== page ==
Cowboy Junkies: Covered In Blues (Interview With Michael Timmins)

Mike Timmins of Cowboy Junkies remembers the first few days after 9/11 well. He remembers playing a show in Gainesville, Florida, at a club where, as he wrote in his online tour diary, “portions of the roof were caving in, parts of the club had no electricity, including the bathrooms, which had lamps standing beside the sinks with extension cords running across the wet floor and up the bar where they had been plugged in.” He does not remember hugging his wife or children, or relaxing at his home in Toronto. That didn’t happen for a while. Instead, he and his bandmates injected themselves into more hell. While the rest of the nation and world began to re-examine their lives, Timmins and the Cowboy Junkies had little choice but to continue with their North American tour, even in disgusting rock clubs that defined the dark and gloomy mood across the nation. They desperately needed a good show.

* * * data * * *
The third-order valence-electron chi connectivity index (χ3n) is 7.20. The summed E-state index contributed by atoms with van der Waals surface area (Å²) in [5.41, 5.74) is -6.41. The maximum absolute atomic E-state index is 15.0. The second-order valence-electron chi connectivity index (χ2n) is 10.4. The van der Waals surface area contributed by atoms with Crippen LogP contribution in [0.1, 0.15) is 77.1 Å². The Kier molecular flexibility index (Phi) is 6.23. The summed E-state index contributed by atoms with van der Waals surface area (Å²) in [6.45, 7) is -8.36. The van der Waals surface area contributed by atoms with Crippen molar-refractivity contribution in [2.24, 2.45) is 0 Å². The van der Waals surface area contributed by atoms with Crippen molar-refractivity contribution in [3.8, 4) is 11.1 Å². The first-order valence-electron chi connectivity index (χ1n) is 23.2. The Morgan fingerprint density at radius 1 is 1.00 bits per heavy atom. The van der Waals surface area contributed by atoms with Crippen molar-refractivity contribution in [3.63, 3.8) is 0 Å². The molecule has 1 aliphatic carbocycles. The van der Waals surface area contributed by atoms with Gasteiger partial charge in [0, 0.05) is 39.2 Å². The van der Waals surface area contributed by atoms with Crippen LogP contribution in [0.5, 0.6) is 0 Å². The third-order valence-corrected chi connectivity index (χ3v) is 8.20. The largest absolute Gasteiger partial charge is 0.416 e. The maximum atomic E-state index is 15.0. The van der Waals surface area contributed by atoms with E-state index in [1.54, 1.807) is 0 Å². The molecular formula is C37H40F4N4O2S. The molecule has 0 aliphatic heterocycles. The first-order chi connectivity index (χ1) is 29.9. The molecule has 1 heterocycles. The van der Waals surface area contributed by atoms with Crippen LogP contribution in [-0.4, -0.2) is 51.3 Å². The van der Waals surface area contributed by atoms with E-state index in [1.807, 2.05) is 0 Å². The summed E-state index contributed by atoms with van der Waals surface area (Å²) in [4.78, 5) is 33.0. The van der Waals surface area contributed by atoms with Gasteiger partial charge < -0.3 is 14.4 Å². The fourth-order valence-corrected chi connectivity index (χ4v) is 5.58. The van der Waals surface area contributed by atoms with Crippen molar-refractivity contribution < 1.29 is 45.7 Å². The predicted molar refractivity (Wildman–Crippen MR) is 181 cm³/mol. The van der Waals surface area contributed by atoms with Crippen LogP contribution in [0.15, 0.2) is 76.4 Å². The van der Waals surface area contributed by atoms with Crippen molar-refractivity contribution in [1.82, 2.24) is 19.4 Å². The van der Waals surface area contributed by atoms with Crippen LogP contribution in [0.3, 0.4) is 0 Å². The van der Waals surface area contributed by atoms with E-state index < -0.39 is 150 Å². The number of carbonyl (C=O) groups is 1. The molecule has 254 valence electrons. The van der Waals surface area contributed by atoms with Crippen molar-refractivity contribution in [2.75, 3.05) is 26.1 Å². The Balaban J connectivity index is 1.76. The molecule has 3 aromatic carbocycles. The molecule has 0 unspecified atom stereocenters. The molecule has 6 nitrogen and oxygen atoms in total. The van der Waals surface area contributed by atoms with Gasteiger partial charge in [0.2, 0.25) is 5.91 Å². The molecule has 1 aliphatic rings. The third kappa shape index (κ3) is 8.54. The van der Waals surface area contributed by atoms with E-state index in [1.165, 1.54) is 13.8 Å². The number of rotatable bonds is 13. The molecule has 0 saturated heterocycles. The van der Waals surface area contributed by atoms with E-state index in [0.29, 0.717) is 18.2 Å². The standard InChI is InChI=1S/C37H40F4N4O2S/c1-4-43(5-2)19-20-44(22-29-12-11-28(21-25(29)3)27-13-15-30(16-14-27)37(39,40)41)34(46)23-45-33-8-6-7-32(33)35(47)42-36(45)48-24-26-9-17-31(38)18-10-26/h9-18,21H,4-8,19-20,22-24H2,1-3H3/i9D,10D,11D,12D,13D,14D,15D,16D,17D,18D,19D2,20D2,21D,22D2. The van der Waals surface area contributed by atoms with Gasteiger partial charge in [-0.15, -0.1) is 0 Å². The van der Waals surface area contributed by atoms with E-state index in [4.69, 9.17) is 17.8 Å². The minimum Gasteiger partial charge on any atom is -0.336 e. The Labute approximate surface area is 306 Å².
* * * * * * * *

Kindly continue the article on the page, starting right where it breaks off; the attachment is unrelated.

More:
That show came three days later in Houston, Texas, where, for the first time in a while, everyone seemed to be smiling. Timmins later wrote about that night: “We had fun, the audience had fun, our crew had fun, even the security guards had fun. There was a police officer side stage all night and whenever I looked over at him he was wearing this enormous ear-to ear grin. It was an incredible night. What a relief, what a release, what an overwhelming, beautiful feeling.”

Fast forward three years–same city, same club. The problem: Eveything important from that night in 2001 was missing. The consequence: An opportunity lost to focus on the goodness of humanity.

“My feeling is that there was a moment there after 9/11, virtually once the dust cleared, that the world was obviously completely shocked and dumbfounded,” says Timmins on the phone from his home in Toronto. “I think there was a huge moment there to take all this evilness that had happened and this nastiness and turn it to good. To realize that we can go down two paths: We can seek violence—that they’ll kill us and we’ll kill you; or we can take this, we can find the people that did this and generally figure out why the hell would anyone want to do this and where is it coming from, and let’s take all the good in this country and all the good that we have from around the world and try to focus it for the good and make something good out of this.